Linguistic textbooks point to trade and economic contact as the chief reason for the development of pidgins and creole languages. However, most of the 200 modern creoles developed when the languages of temperate peoples were imposed on peoples living in tropical areas. And most of the others developed when the remnants of many peoples who had been decimated by disease mixed together and created a pidgin or mixed language of communication. Chinook Jargon is an example.

      Let's look once again at the linguistic map of 1500. Could disease have sponsored language extinction and creolization in centuries past? There is every reason to believe so.

North Africa: Malaria, yellow fever, sleeping sickness, also kept the Arabs and their Islam out of much of Black Africa for the past 1000 years. (Africans used tse-tse flies against the Arab invaders in southern Sudan)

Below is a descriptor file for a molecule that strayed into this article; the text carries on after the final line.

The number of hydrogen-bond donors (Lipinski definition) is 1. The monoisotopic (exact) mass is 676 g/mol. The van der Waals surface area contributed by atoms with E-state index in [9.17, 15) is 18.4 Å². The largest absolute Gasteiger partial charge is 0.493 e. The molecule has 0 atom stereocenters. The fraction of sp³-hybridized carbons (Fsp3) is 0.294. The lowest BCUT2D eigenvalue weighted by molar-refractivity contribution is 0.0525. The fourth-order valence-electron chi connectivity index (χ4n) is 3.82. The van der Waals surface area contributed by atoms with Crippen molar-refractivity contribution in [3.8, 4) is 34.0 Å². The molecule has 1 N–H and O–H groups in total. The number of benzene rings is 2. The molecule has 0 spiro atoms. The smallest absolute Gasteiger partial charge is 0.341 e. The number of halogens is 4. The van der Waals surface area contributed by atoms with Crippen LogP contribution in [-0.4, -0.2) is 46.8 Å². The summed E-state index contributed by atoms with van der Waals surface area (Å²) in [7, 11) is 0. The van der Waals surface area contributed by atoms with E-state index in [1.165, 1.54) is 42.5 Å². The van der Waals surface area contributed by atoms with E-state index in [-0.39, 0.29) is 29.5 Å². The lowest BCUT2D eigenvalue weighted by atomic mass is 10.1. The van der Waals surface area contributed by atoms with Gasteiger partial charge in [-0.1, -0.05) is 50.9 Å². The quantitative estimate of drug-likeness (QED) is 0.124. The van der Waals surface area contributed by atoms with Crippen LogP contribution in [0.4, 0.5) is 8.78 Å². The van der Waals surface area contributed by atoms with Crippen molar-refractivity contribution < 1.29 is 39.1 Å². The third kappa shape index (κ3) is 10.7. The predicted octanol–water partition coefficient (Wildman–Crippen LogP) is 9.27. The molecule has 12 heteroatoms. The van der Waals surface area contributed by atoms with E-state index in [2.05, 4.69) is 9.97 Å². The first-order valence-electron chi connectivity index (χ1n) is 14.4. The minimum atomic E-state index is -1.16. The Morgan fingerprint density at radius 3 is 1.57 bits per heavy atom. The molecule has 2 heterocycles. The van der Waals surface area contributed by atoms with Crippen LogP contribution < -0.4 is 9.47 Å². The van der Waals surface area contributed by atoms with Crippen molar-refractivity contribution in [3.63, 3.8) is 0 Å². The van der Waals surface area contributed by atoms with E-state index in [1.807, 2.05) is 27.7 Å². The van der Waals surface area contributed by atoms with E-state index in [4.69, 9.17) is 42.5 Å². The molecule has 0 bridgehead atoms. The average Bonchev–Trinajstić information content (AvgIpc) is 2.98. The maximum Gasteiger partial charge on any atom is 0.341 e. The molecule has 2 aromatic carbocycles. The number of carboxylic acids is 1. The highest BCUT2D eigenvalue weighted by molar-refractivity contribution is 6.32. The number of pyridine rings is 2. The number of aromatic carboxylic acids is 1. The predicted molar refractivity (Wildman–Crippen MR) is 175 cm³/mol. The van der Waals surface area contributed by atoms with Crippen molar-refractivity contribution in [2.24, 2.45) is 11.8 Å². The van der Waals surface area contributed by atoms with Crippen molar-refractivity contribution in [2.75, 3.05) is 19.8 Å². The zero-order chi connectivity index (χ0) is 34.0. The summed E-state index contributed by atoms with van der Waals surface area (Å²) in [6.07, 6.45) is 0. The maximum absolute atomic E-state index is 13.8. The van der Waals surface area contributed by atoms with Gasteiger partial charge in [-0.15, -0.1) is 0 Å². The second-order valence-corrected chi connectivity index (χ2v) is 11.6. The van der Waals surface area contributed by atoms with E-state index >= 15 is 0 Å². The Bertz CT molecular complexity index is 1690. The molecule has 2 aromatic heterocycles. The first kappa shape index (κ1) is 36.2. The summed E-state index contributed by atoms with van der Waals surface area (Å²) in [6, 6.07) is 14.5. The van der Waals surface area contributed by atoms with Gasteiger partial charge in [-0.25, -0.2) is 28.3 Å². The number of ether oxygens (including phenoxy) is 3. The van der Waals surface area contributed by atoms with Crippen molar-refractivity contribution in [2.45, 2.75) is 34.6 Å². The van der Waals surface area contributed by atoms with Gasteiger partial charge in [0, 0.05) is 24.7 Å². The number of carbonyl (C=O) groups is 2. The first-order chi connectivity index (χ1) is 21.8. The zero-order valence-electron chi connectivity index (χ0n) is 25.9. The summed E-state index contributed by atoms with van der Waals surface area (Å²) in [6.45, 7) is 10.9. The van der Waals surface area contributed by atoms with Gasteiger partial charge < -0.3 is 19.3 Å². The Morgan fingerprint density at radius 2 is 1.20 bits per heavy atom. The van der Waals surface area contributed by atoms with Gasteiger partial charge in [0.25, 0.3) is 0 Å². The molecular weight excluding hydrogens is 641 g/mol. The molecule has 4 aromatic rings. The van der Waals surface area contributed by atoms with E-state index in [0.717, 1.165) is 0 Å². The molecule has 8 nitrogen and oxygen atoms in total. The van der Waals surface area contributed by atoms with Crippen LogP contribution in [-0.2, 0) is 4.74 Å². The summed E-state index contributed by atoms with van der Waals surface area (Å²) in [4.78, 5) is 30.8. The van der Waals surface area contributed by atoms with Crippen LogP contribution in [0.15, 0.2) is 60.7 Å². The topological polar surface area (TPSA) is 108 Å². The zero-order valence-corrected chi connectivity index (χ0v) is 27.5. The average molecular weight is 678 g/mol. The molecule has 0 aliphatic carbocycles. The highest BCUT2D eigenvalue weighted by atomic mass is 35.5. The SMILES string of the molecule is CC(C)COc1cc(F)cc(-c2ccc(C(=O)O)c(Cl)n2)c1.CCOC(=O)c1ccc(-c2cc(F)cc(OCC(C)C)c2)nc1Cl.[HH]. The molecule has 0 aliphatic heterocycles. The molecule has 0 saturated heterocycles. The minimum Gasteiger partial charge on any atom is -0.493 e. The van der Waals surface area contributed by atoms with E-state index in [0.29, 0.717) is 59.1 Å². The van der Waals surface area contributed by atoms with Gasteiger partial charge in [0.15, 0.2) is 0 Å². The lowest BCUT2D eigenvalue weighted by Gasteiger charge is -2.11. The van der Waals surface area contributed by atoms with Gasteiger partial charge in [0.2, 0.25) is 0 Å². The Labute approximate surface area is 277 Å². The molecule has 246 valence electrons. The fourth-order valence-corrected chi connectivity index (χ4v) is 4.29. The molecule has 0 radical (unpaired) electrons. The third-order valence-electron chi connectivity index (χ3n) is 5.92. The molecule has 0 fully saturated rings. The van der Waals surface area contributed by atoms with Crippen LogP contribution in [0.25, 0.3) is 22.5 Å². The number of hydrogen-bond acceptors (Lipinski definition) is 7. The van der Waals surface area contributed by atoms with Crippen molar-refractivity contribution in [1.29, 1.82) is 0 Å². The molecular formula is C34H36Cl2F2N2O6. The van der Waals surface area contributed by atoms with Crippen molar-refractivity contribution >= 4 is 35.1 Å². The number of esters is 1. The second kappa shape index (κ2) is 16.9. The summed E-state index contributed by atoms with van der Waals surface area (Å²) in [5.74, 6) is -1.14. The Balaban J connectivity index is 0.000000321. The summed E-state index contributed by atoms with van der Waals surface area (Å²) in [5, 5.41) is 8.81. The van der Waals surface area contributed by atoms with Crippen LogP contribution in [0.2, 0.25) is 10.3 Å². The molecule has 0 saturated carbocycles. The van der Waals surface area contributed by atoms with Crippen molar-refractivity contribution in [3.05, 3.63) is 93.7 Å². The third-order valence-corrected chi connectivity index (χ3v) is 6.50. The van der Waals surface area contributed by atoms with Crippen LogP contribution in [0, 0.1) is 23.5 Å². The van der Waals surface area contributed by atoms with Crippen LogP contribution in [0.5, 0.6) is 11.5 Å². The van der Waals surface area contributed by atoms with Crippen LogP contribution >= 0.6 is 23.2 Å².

India: (microbial standoff between northern invaders and native tribes accustomed to tropical germs)

China: (creation of Chinese dialects via the same type of interaction)

North vs. Mediterranean Europe (malaria keeps the Germanic peoples mostly north of the Alps)

      We have ample evidence to conclude that disease has played a pivotal role in determining the current world distribution of languages--particularly after 1492 but possibly also at earlier stages of human history.

      Now let's look into the future. Will disease have any future impact on the distrubution of languages? There will undoubtedly be new diseases--and they may have a profound effect on the future history of our species, but it is likely that everyone will be affected more or less similarly by new contageous diseases--since none of us will have had time to develop immunity.  In a world that is increasingly a single global village, it is less likely that future disease will serve as the secret ally of certain languages and a fierce foe to others. The unequal effect of epidemic disease on world language distribution is mainly a tale from the past rather than a lesson about the future.  But it is a tale that needs to be told as a centerpoint in the history of Western Civilization.